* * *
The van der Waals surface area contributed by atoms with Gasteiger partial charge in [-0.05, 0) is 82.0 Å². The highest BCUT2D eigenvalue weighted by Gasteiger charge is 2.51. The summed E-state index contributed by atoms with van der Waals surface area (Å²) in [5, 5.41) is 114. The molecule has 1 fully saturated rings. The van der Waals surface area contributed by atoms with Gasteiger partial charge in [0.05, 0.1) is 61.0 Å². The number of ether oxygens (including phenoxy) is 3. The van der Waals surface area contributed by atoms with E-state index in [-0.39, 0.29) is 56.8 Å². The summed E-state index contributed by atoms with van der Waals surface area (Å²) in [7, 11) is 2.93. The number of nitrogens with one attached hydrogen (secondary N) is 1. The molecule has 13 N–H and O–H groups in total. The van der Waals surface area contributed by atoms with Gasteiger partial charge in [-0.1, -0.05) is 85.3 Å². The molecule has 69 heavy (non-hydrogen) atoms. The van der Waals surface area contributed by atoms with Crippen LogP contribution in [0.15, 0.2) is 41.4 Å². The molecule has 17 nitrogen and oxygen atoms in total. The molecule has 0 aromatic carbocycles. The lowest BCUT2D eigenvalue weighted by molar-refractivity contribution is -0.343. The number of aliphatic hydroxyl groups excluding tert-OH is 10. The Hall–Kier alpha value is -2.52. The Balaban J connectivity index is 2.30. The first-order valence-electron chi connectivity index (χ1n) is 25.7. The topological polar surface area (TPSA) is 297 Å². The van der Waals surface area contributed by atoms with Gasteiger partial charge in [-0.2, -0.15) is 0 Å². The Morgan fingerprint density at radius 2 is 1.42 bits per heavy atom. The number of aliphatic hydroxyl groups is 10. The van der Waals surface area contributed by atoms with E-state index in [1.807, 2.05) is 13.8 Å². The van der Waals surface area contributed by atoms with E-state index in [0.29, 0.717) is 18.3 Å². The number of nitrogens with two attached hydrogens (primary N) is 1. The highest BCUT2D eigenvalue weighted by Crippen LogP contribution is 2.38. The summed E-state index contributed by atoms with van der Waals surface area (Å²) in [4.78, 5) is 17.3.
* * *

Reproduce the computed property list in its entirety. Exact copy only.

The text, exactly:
The van der Waals surface area contributed by atoms with Gasteiger partial charge in [-0.05, 0) is 82.0 Å². The highest BCUT2D eigenvalue weighted by Gasteiger charge is 2.51. The summed E-state index contributed by atoms with van der Waals surface area (Å²) in [5, 5.41) is 114. The molecule has 1 fully saturated rings. The van der Waals surface area contributed by atoms with Gasteiger partial charge in [0.05, 0.1) is 61.0 Å². The number of ether oxygens (including phenoxy) is 3. The van der Waals surface area contributed by atoms with E-state index in [-0.39, 0.29) is 56.8 Å². The summed E-state index contributed by atoms with van der Waals surface area (Å²) in [7, 11) is 2.93. The number of nitrogens with one attached hydrogen (secondary N) is 1. The molecule has 13 N–H and O–H groups in total. The van der Waals surface area contributed by atoms with Gasteiger partial charge in [-0.1, -0.05) is 85.3 Å². The molecule has 69 heavy (non-hydrogen) atoms. The van der Waals surface area contributed by atoms with Crippen LogP contribution in [0.15, 0.2) is 41.4 Å². The molecule has 17 nitrogen and oxygen atoms in total. The molecule has 0 aromatic carbocycles. The lowest BCUT2D eigenvalue weighted by molar-refractivity contribution is -0.343. The number of aliphatic hydroxyl groups excluding tert-OH is 10. The Hall–Kier alpha value is -2.52. The Balaban J connectivity index is 2.30. The first-order valence-electron chi connectivity index (χ1n) is 25.7. The topological polar surface area (TPSA) is 297 Å². The van der Waals surface area contributed by atoms with Gasteiger partial charge in [-0.2, -0.15) is 0 Å². The Morgan fingerprint density at radius 2 is 1.42 bits per heavy atom. The number of aliphatic hydroxyl groups is 10. The van der Waals surface area contributed by atoms with E-state index in [1.807, 2.05) is 13.8 Å². The van der Waals surface area contributed by atoms with E-state index in [0.29, 0.717) is 18.3 Å². The number of nitrogens with two attached hydrogens (primary N) is 1. The highest BCUT2D eigenvalue weighted by Crippen LogP contribution is 2.38. The summed E-state index contributed by atoms with van der Waals surface area (Å²) in [4.78, 5) is 17.3.